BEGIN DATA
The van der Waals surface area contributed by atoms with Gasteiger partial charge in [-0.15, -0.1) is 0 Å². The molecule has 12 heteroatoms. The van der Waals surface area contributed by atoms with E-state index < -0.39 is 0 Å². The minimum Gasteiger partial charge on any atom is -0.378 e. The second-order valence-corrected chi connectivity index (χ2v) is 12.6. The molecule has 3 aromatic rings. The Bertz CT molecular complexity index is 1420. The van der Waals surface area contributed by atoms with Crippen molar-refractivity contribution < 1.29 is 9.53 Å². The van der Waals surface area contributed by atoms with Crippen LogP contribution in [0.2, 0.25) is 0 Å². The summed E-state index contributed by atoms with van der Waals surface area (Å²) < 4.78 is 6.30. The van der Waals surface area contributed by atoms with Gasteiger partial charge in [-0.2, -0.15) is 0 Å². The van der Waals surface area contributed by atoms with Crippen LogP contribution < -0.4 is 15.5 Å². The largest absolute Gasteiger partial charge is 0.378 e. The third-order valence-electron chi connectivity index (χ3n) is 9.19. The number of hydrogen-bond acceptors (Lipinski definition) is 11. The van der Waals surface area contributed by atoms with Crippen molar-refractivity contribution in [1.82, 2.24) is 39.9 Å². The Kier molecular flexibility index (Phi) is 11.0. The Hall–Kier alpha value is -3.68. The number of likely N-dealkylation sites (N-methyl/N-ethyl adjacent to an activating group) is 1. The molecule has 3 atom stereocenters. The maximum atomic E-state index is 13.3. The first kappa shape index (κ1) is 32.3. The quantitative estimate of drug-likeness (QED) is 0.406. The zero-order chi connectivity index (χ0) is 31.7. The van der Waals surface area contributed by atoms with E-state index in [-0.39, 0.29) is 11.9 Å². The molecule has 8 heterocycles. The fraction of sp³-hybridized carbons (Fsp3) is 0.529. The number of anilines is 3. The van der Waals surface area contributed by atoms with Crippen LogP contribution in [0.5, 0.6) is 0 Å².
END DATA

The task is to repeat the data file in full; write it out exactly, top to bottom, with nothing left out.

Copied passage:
The van der Waals surface area contributed by atoms with Gasteiger partial charge in [-0.15, -0.1) is 0 Å². The molecule has 12 heteroatoms. The van der Waals surface area contributed by atoms with E-state index < -0.39 is 0 Å². The minimum Gasteiger partial charge on any atom is -0.378 e. The second-order valence-corrected chi connectivity index (χ2v) is 12.6. The molecule has 3 aromatic rings. The Bertz CT molecular complexity index is 1420. The van der Waals surface area contributed by atoms with Crippen molar-refractivity contribution < 1.29 is 9.53 Å². The van der Waals surface area contributed by atoms with Crippen LogP contribution in [0.2, 0.25) is 0 Å². The summed E-state index contributed by atoms with van der Waals surface area (Å²) < 4.78 is 6.30. The van der Waals surface area contributed by atoms with Gasteiger partial charge in [-0.2, -0.15) is 0 Å². The van der Waals surface area contributed by atoms with Crippen LogP contribution < -0.4 is 15.5 Å². The largest absolute Gasteiger partial charge is 0.378 e. The third-order valence-electron chi connectivity index (χ3n) is 9.19. The number of hydrogen-bond acceptors (Lipinski definition) is 11. The van der Waals surface area contributed by atoms with Crippen molar-refractivity contribution in [1.82, 2.24) is 39.9 Å². The Kier molecular flexibility index (Phi) is 11.0. The Hall–Kier alpha value is -3.68. The number of likely N-dealkylation sites (N-methyl/N-ethyl adjacent to an activating group) is 1. The molecule has 3 atom stereocenters. The maximum atomic E-state index is 13.3. The first kappa shape index (κ1) is 32.3. The quantitative estimate of drug-likeness (QED) is 0.406. The zero-order chi connectivity index (χ0) is 31.7. The van der Waals surface area contributed by atoms with E-state index in [-0.39, 0.29) is 11.9 Å². The molecule has 8 heterocycles. The fraction of sp³-hybridized carbons (Fsp3) is 0.529. The number of anilines is 3. The van der Waals surface area contributed by atoms with Crippen LogP contribution in [0.5, 0.6) is 0 Å².